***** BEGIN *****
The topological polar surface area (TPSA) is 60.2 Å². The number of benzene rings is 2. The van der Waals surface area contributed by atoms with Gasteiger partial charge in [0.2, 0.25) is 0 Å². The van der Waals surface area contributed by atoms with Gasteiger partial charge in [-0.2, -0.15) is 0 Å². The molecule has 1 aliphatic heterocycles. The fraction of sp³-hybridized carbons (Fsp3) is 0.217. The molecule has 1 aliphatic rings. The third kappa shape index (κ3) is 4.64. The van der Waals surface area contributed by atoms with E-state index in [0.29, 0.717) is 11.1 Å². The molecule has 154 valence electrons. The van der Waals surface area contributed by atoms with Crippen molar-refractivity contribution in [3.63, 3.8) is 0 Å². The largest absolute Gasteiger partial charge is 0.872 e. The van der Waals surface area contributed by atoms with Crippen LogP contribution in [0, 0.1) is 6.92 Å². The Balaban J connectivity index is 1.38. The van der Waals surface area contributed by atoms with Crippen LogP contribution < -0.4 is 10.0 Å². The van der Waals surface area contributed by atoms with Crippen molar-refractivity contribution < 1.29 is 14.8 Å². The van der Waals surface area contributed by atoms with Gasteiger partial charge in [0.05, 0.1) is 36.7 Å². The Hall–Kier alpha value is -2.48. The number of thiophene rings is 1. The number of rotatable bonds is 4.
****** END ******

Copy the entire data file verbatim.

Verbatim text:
The topological polar surface area (TPSA) is 60.2 Å². The number of benzene rings is 2. The van der Waals surface area contributed by atoms with Gasteiger partial charge in [0.2, 0.25) is 0 Å². The van der Waals surface area contributed by atoms with Gasteiger partial charge in [-0.2, -0.15) is 0 Å². The molecule has 1 aliphatic heterocycles. The fraction of sp³-hybridized carbons (Fsp3) is 0.217. The molecule has 1 aliphatic rings. The third kappa shape index (κ3) is 4.64. The van der Waals surface area contributed by atoms with E-state index in [0.29, 0.717) is 11.1 Å². The molecule has 154 valence electrons. The van der Waals surface area contributed by atoms with Crippen molar-refractivity contribution in [3.63, 3.8) is 0 Å². The largest absolute Gasteiger partial charge is 0.872 e. The van der Waals surface area contributed by atoms with Crippen LogP contribution in [0, 0.1) is 6.92 Å². The Balaban J connectivity index is 1.38. The van der Waals surface area contributed by atoms with Crippen LogP contribution < -0.4 is 10.0 Å². The van der Waals surface area contributed by atoms with Crippen molar-refractivity contribution < 1.29 is 14.8 Å². The van der Waals surface area contributed by atoms with Gasteiger partial charge in [0.05, 0.1) is 36.7 Å². The Hall–Kier alpha value is -2.48. The number of thiophene rings is 1. The number of rotatable bonds is 4.